In a congressional hearing last year, Representative Lucy McBath, Democrat of Georgia, seemed to catch Amazon’s founder, Jeff Bezos, off guard by asking him if stolen goods were being sold on Amazon. “Congresswoman, not to my knowledge,” he said, before immediately adding, “although, you know, there are more than a million sellers, so I’m sure there have been stolen goods sold on Amazon.” When McBath asked him how Amazon verifies that information provided by sellers is accurate, he said, “I don’t know the answer to your question.”

Bezos undersold what Amazon is doing. An Amazon representative told me this week that the company spent $700 million in the past year and employed more than 10,000 people to prevent fraud and abuse by sellers and that a “vast majority” of those sellers have had their identities verified in person or via a video call.

I interviewed Stuart Green, a professor at Rutgers Law School in Newark, about the effort in Congress to stamp out organized retail crime by going after complicit resellers — or “fences,” as they’re known. He was all in favor. “It’s a classic cycle where the ability to sell a stolen good creates demand for more stolen goods and gives incentives to the thieves,” he said. “If the thieves don’t have an outlet for the stolen goods, they don’t have any incentive to steal the goods.”

Green said that even though online platforms are working to root out crime, they continue to benefit, however unintentionally, from sales of stolen goods. “To me,” he said, “that’s a classic case of a market failure.”

Green said that it wasn’t until 1962, with the promulgation of the Modern Penal Code by the American Law Institute, that states began to enact laws treating receipt of stolen goods as seriously as the theft itself. The logic, he said, was that “by creating a market for stolen goods, you’re encouraging thieves to steal in the first place.”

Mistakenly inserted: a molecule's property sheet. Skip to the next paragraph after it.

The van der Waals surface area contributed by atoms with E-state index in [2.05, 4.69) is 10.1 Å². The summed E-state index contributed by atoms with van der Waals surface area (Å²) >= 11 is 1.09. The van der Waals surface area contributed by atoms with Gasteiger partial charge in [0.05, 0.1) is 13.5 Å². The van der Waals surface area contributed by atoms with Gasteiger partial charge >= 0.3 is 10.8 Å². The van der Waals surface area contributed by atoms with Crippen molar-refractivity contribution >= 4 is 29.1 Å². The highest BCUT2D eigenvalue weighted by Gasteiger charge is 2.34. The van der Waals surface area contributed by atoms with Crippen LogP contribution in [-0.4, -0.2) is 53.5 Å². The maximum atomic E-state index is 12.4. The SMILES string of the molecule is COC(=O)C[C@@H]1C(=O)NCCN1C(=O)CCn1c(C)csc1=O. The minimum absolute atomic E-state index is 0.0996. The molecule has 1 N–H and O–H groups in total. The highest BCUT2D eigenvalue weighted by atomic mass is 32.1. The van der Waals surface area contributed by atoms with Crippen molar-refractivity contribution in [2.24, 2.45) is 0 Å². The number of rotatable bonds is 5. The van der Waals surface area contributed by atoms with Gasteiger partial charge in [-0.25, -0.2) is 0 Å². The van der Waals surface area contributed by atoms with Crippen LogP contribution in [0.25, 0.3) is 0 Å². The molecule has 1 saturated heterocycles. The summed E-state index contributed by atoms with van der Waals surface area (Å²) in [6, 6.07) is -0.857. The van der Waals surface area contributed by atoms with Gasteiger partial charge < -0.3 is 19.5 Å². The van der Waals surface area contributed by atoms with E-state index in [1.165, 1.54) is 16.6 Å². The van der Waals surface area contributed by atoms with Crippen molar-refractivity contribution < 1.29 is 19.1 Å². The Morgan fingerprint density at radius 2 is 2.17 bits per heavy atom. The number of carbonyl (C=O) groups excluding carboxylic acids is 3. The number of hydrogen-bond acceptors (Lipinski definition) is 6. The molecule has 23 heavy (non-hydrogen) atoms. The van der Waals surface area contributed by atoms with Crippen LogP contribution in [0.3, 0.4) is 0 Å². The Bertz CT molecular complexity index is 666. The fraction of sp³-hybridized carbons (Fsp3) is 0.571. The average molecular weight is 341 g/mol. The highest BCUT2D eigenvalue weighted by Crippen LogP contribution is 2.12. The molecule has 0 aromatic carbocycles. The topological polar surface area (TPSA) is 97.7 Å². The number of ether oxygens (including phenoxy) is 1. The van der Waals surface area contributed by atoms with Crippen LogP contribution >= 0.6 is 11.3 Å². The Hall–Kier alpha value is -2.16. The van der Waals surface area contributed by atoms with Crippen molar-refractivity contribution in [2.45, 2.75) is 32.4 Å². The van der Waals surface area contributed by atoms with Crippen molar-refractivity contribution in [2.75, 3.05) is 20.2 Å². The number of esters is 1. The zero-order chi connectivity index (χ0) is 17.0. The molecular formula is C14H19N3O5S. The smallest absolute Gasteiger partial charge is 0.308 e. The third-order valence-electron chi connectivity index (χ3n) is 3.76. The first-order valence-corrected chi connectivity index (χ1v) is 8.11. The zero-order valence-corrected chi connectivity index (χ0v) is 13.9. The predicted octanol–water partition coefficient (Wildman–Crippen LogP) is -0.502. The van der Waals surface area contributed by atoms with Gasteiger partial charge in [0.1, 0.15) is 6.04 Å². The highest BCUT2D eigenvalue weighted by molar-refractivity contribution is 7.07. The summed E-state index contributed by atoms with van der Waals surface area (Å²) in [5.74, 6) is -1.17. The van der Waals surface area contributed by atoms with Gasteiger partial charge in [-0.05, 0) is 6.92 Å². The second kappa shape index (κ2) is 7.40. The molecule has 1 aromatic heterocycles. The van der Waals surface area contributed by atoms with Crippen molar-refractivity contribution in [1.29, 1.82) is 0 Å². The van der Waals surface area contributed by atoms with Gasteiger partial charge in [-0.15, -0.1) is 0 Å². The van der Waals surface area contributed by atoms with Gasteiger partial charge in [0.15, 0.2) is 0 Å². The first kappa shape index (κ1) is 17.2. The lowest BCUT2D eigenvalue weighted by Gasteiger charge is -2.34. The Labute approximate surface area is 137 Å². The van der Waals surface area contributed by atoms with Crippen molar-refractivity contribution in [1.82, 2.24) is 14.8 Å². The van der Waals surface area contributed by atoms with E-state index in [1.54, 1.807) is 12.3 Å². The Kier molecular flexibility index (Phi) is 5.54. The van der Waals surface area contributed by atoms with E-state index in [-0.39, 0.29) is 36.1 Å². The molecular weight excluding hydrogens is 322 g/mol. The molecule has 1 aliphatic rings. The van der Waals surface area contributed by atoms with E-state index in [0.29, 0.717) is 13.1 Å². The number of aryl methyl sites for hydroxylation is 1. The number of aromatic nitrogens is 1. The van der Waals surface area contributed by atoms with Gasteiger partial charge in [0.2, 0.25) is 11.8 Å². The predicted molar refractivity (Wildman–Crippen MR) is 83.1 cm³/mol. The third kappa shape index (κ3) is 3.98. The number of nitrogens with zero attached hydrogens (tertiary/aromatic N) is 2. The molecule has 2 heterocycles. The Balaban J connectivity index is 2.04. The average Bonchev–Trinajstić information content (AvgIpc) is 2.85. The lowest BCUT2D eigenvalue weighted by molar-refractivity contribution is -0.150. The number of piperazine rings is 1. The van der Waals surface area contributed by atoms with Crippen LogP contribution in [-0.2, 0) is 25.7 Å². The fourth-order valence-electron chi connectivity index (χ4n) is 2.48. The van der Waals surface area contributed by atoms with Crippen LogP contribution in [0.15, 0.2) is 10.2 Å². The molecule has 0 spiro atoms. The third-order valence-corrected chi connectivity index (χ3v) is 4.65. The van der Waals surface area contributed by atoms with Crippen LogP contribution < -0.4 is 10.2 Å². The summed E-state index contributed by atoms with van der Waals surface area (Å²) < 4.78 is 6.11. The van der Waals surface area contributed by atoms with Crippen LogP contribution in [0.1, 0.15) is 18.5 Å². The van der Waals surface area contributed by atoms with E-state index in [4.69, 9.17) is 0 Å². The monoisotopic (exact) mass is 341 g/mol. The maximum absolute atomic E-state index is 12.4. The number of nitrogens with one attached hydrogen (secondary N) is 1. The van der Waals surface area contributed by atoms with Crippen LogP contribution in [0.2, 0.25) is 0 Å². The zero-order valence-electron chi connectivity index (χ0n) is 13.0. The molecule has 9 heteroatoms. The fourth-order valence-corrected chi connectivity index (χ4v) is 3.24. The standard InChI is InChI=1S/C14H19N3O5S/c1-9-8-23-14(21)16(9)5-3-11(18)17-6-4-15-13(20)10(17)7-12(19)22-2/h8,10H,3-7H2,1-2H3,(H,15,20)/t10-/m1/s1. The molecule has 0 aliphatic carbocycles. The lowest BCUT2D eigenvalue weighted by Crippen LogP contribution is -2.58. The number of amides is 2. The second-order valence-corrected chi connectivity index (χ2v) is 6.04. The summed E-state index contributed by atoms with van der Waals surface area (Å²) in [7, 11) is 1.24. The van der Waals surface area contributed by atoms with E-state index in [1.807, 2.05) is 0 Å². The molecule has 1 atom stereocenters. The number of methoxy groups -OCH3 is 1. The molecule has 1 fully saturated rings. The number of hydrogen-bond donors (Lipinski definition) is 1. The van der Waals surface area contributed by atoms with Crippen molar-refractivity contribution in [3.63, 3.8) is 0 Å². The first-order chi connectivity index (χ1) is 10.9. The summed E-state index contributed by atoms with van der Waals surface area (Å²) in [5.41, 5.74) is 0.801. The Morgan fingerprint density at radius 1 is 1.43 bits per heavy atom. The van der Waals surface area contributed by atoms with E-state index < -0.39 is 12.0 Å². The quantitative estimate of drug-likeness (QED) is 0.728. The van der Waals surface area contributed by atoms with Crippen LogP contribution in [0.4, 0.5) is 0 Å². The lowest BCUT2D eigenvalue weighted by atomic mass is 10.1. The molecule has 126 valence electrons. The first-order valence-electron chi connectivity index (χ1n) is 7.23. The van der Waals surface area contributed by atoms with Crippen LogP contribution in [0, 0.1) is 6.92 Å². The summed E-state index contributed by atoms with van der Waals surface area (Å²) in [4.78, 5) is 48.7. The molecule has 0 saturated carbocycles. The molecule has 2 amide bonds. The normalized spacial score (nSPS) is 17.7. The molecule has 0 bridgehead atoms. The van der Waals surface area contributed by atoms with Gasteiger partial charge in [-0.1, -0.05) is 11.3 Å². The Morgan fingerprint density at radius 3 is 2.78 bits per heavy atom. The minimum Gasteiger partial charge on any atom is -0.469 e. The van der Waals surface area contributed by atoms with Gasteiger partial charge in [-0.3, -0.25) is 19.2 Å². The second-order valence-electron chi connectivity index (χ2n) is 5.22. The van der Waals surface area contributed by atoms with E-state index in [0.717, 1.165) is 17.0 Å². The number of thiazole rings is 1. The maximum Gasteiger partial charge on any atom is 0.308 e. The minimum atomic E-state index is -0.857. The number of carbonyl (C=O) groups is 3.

Is that entirely fair, though? Someone who receives stolen goods may not know they were stolen. The same goes for platforms on which stolen goods are sold, as Bezos told McBath. The question then becomes how hard you need to try to find out where the goods you’re selling came from. “How much diligence should be required?” Green asks. “That is an important question.”


The wheels on the bus don’t go ’round and ’round if there’s no one behind the wheel. The number of school bus drivers in the United States is down 13 percent from 2019, according to an analysis of payroll data released this week by the ADP Research Institute. More than half of school bus drivers are 55 and older, but their ranks are down only 5 percent. The biggest decline in the ranks of drivers — 30 percent — was among those aged 25 to 34.

Nela Richardson, the institute’s chief economist, writes: “These drivers could be switching jobs to pursue more rewarding opportunities, given the relatively low pay of school bus drivers when compared to national averages. In a world where more people are ordering online, workers with a commercial driver’s license have more options than they did before the pandemic.”

Quote of the day

“Mo money mo problems.”

— The Notorious B.I.G. (1997)